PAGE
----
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Equinor increases resource estimate, reduces investment cost forecast for giant Sverdrup oilfield

28 August 2018

On August 27, Norwegian oil group Equinor upped its estimate for the Johan Sverdrup oilfield in the North Sea to 2.2 - 3.2 billion barrels of oil equivalent, up from a previous forecast of 2.1 - 3.1 billion barrels. It also said the cost of developing the oilfield, the North Sea’s largest discovery in more than three decades, would be lower than it originally forecast.

Johan Sverdrup phase 2. Illustration: Try/Equinor
Johan Sverdrup phase 2. Illustration: Try/Equinor

The overall cost of developing the field has been cut to 127 billion Norwegian crowns (NOK) ($15 billion), down some NOK 6 billion since February and by NOK 80 billion since it submitted the Plan for Development and Operation (PDO) for the first phase in 2015.

Equinor and the Johan Sverdrup partnership of Lundin Norway, Petoro, Aker BP and Total announced the revised estimates as it submitted the PDO for the second phase of the project to the Norwegian Ministry of Petroleum and Energy.

The group said at plateau, the field would produce up to 660,000 barrels per day, with a break-even price of less than $25 per barrel and very low CO2 emissions of 0.67 kg per barrel. The Brent North Sea benchmark currently trades at around $75 per barrel.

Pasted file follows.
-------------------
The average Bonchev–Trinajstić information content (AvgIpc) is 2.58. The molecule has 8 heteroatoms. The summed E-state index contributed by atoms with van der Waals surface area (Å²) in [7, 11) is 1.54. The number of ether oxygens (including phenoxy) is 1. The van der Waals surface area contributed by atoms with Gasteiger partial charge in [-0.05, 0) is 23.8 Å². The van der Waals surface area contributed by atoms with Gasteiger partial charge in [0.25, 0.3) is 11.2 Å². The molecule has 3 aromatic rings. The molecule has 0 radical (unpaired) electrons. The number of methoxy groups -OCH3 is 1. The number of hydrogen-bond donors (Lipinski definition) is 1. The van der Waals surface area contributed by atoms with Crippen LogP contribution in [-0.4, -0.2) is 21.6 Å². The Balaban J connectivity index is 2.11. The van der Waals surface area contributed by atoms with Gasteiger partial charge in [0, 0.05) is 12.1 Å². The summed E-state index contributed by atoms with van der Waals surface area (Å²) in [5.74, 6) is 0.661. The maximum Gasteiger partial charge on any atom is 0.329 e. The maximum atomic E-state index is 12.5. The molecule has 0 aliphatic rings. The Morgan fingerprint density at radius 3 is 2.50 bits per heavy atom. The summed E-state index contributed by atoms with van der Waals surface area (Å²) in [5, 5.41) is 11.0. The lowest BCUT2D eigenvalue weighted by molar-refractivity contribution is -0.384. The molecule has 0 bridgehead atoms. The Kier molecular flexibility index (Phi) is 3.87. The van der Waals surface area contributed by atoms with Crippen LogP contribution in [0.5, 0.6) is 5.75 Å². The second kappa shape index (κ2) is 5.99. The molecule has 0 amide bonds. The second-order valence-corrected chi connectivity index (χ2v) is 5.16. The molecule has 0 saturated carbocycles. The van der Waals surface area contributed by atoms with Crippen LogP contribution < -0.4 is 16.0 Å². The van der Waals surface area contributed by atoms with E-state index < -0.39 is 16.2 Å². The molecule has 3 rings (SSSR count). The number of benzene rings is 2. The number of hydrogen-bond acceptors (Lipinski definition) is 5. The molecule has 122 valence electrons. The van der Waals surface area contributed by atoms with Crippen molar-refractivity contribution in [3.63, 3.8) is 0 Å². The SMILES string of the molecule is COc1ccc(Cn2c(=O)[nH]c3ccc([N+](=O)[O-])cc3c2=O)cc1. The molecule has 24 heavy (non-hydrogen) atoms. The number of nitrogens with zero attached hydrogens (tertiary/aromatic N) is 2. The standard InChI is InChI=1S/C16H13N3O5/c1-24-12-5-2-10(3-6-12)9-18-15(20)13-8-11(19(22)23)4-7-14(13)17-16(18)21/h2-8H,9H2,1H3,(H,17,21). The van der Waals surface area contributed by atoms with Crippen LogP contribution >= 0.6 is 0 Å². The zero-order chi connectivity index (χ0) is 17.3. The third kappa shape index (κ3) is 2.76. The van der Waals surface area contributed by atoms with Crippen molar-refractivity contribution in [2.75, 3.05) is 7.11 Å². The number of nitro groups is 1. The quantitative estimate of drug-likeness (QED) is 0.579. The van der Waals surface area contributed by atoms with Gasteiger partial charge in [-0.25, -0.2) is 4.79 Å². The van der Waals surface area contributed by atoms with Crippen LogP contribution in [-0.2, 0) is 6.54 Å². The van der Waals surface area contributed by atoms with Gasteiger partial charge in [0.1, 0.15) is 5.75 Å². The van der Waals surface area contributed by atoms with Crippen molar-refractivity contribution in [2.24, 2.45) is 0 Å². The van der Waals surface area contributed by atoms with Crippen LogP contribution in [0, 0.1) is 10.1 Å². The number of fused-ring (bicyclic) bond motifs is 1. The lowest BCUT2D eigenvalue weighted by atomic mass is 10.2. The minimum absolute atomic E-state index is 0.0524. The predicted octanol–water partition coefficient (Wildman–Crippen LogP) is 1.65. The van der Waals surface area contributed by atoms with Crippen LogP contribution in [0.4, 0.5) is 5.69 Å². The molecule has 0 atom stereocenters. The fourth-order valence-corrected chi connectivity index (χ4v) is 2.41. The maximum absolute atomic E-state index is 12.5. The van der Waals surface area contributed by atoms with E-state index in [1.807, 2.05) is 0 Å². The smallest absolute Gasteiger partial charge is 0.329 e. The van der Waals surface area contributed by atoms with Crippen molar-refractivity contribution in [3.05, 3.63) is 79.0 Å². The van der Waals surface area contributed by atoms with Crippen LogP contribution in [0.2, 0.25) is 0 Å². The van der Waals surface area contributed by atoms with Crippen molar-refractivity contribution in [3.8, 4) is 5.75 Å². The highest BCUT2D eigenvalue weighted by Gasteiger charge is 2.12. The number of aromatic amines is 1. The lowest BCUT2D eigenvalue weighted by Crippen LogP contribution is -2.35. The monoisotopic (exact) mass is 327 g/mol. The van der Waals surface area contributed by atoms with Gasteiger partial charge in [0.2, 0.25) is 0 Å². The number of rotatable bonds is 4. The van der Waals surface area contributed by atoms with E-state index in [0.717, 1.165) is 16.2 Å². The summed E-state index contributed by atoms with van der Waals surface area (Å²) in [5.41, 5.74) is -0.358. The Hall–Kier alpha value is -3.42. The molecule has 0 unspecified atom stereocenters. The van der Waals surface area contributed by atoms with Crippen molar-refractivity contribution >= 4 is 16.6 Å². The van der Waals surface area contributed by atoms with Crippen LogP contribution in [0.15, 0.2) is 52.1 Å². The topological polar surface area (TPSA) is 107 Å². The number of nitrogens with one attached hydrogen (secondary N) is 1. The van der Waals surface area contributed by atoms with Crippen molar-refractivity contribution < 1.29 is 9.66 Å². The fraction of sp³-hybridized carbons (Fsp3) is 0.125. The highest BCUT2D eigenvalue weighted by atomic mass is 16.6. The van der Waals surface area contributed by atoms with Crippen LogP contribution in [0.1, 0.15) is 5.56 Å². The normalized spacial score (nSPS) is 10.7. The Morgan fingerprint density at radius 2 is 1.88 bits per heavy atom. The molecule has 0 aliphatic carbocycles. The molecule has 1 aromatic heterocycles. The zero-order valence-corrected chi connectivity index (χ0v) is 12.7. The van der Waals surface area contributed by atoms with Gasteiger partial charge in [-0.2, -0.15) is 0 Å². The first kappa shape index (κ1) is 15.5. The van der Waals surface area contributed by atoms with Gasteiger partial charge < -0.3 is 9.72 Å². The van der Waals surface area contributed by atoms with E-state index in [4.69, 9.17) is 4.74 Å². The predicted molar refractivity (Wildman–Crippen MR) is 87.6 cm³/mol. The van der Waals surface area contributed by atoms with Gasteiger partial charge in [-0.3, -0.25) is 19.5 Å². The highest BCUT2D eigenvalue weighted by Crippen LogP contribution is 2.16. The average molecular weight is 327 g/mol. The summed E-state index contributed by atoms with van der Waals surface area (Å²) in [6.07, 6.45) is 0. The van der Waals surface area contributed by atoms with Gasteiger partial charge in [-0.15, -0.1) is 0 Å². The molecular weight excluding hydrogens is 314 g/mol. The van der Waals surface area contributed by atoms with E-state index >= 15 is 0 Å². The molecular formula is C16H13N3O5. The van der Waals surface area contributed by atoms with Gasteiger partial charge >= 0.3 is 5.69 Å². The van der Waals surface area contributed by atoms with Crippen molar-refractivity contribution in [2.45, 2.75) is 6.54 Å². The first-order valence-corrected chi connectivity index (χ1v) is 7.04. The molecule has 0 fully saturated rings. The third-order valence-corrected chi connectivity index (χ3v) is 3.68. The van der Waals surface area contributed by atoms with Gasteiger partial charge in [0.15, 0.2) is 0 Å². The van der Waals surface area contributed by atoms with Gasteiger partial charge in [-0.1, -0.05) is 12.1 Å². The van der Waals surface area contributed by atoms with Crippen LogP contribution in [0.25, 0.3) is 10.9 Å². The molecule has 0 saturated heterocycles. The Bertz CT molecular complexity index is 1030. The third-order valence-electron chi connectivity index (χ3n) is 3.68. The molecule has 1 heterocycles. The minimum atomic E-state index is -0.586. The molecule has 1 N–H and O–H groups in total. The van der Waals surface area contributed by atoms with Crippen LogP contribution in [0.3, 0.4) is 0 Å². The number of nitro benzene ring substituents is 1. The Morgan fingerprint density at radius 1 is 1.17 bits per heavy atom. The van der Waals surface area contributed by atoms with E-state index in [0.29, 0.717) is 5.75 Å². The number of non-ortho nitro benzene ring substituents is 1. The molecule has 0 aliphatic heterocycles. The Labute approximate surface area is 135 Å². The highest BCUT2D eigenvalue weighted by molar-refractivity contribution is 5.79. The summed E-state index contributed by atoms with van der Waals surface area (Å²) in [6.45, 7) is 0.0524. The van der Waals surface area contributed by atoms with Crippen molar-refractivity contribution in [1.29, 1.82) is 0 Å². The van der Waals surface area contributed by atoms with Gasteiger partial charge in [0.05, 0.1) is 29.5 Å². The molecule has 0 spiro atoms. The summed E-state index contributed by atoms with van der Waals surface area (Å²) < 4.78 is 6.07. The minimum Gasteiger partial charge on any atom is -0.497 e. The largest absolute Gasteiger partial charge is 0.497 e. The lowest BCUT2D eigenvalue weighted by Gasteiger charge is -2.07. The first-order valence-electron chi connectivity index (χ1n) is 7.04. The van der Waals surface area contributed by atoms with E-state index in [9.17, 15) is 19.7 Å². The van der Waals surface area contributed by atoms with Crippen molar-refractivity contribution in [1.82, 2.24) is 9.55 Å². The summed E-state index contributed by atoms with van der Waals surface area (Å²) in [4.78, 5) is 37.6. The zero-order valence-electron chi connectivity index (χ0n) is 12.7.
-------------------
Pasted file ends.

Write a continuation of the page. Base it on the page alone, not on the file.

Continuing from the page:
Full field development of Johan Sverdrup is projected to contribute more than NOK 900 billion in income to the Norwegian State over the lifetime of the field. Emission savings from the Johan Sverdrup field are estimated at 460,000 tonnes of CO2 per year, which is equivalent to annual emissions from 230,000 private cars.

“We have completed nearly 80% of the first phase of the development, and it is gratifying to see that the good momentum and quality of the construction phase seems to be continuing in the installation phase offshore. This means that we are on track to start production from the field in November next year,” said Margareth Øvrum, Executive VP, Technology, Projects & Drilling at Equinor.

The updated investment estimate for Phase 1 is now NOK 86 billion, a reduction of 30%, amounting to NOK 37 billion since submission of the Phase 1 PDO.

Øvrum said the group has built on the experience gained from Phase 1 to optimise the development concept for Phase 2 in cooperation with partners and suppliers. “Throughout the entire history of this industry, I don’t think we have ever seen a project that has been improved as much as Johan Sverdrup has over the last three years,” she said.

In connection with the development of Phase 2, Equinor and the Johan Sverdrup partnership have established a full field digitalisation and technology plan to further reinforce safety and efficiency in operations, increase value and reduce carbon emissions from the field.

“Johan Sverdrup will be best in class on digitalisation and new technology. Digitalisation will reinforce the effect of several improved recovery technologies. Together, this has allowed us to increase the resource estimate for Johan Sverdrup, while simultaneously raising the ambitions for the field’s recovery rate to over 70%. This will make Johan Sverdrup a world leader also in terms of the improved recovery,” said Øvrum.

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